The Boomstick Film Club: The Guest

The Guest

Watch it with us: Netflix streaming

I’m not going to spoil anything important about the fantastic Adam Wingard film The Guest. But if you want the optimum first viewing experience, stop reading right here and go watch it right now. Are you back? Are you sitting comfortably? Then I’ll begin.

The Peterson family is mourning the recent death of their oldest son, Caleb, a soldier who was killed in combat. One day a stranger named David (Dan Stevens) knocks on their door, claiming to have served in the same unit as Caleb. He has nowhere else to go so they invite him to stay the night. Gradually David gets to know all four family members and manages to charm them while raising more and more questions, with us and with them, about who he is and where he came from. The Petersons’ 20-year-old daughter Anna (Maika Monroe) is the first to realize David is not who he says he is, but by then he has his hooks into every member of the family, including her.

For sheer entertainment value, The Guest is hard to beat. It combines a fairly familiar premise—an appealing-yet-dangerous stranger comes to town—with a tone I’ve only encountered in other Adam Wingard films. He and writer Simon Barrett also worked together on You’re Next, which has the same unique aura of genuine menace combined with bone-dry humor. The film’s first action set piece plays out in a way that’s both hilarious and alarming, giving us a glimpse of what David is really capable of while also capturing the inanity of high school politics and masculine ego posturing. Wingard acknowledges the tropes inherent in the genre without spoofing them—for all the fun it’s having, The Guest is surprisingly sincere, and the stakes are life and death. The yearning synth-pop soundtrack contributes to this and reminds me of another great visionary thriller, Drive. And casting Dan Stevens as the mysterious David is a stroke of genius. Stevens is pure old-school Hollywood heartthrob, rugged and courtly and drop-dead sexy, daring you not to be charmed by him even as his actions become more and more questionable.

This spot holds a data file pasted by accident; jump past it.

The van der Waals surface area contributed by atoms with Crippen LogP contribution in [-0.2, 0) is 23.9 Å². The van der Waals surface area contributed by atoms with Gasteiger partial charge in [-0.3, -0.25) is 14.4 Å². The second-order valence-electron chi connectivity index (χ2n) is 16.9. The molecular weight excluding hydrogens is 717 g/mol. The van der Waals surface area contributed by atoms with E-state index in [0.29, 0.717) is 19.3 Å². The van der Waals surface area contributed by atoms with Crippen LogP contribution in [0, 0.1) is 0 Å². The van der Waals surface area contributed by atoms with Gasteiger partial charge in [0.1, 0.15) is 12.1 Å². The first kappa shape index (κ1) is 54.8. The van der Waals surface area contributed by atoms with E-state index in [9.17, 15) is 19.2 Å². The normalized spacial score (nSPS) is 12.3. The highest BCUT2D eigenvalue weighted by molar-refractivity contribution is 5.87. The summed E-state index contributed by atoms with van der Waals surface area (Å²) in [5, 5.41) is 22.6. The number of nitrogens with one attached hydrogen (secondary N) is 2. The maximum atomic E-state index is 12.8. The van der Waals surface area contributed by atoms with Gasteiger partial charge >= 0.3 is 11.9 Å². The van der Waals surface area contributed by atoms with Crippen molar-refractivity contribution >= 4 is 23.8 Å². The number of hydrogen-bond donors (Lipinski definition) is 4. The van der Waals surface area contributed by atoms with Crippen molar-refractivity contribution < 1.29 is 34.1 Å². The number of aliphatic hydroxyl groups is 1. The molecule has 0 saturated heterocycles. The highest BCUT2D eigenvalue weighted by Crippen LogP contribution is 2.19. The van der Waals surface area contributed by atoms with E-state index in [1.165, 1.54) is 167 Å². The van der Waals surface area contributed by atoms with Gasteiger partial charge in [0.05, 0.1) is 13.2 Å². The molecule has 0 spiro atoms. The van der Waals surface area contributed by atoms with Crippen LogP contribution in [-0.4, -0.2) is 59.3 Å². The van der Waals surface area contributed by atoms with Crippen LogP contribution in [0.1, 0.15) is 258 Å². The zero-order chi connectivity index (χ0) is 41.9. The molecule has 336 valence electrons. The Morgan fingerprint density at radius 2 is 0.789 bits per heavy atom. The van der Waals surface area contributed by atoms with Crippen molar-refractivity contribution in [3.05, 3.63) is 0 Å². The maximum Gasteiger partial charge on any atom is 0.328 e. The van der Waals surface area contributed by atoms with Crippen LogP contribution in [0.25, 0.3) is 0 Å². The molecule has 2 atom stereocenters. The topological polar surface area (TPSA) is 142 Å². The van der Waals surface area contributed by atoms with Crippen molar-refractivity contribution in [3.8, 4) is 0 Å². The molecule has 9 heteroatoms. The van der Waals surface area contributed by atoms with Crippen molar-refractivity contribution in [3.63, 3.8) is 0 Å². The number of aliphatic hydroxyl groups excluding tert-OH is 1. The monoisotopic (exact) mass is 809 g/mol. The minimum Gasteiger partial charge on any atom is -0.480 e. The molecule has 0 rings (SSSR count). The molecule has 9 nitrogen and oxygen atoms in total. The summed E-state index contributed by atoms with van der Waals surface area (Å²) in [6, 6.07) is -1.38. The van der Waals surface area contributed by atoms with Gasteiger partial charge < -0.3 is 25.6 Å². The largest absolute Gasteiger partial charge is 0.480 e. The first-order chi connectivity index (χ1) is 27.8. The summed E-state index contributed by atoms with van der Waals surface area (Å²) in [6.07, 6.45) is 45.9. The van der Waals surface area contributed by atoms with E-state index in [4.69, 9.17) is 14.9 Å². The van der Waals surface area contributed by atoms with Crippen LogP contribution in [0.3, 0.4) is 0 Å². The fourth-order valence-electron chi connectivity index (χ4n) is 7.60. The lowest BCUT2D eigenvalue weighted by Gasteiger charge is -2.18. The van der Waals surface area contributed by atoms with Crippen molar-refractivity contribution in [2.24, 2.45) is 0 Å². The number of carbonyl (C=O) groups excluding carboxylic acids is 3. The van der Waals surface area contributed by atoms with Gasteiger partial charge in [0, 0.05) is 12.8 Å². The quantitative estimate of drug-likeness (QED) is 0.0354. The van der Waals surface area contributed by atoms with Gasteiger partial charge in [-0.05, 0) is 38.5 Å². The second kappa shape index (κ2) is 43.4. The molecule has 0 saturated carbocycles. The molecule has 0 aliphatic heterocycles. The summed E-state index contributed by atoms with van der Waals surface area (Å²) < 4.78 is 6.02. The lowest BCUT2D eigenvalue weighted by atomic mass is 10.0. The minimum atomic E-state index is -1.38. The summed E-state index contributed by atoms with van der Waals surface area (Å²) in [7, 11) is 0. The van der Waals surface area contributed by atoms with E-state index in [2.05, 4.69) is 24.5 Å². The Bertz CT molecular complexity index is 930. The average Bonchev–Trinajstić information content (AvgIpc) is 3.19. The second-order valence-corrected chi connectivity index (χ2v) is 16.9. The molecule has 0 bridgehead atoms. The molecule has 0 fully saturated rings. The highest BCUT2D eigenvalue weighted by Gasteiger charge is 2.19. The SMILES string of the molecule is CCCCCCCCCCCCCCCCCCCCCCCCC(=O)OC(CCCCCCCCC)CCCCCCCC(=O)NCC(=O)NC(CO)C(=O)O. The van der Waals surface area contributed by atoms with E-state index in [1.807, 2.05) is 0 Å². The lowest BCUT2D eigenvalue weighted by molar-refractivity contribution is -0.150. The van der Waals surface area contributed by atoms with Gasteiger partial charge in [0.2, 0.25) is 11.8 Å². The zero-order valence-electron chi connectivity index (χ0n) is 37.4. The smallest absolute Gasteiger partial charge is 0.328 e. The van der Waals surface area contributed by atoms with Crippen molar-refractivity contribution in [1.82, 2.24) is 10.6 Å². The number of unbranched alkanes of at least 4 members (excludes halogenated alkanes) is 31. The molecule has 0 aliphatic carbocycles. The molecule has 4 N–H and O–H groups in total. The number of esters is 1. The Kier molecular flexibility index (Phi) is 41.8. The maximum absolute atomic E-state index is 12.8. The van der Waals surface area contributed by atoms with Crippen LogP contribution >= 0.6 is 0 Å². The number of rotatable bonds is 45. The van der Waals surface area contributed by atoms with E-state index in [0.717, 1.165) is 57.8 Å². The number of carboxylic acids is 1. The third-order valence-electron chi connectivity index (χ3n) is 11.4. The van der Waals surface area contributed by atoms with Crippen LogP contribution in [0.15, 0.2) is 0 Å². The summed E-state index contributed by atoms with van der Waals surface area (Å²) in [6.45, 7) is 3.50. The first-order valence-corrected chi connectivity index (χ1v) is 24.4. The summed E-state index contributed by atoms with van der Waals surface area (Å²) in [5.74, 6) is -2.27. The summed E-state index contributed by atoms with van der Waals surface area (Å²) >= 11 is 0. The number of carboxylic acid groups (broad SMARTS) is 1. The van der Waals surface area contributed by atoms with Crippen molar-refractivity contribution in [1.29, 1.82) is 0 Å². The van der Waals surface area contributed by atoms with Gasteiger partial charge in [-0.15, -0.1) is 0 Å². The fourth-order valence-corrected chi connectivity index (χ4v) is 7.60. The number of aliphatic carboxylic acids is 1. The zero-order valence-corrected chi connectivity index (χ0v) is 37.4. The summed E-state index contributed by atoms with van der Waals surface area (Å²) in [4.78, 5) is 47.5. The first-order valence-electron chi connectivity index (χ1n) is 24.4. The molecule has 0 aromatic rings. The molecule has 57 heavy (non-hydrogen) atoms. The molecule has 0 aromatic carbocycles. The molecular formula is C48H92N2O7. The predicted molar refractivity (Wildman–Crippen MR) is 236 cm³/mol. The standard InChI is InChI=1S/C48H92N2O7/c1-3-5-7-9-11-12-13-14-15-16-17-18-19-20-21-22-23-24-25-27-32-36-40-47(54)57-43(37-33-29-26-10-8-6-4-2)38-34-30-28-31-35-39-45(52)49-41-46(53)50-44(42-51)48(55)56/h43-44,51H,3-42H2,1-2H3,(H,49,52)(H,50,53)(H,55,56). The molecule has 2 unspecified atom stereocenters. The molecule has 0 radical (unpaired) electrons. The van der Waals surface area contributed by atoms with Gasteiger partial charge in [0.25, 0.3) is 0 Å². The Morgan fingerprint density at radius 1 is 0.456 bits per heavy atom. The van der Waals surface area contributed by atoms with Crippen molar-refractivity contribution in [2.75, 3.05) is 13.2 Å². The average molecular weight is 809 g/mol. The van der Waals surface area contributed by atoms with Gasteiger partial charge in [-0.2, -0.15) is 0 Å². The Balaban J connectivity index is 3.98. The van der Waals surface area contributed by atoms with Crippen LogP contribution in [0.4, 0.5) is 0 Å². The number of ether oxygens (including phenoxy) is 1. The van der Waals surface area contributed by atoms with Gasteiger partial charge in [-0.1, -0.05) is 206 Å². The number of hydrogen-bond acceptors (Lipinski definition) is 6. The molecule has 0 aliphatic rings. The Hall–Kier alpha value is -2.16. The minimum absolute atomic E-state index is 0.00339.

I’ve danced around as many plot points as possible, but having just watched The Guest for the second time in a year, I can now say it loses nothing even if you know where the story is going. It’s stylish, sexy, funny, and totally terrifying.

Ashley Wells watches too many movies and welcomes recommendations for more. Leave her one here or on Twitter: @ashleybwells. Spoiler alert: she has already seen Troll 2.

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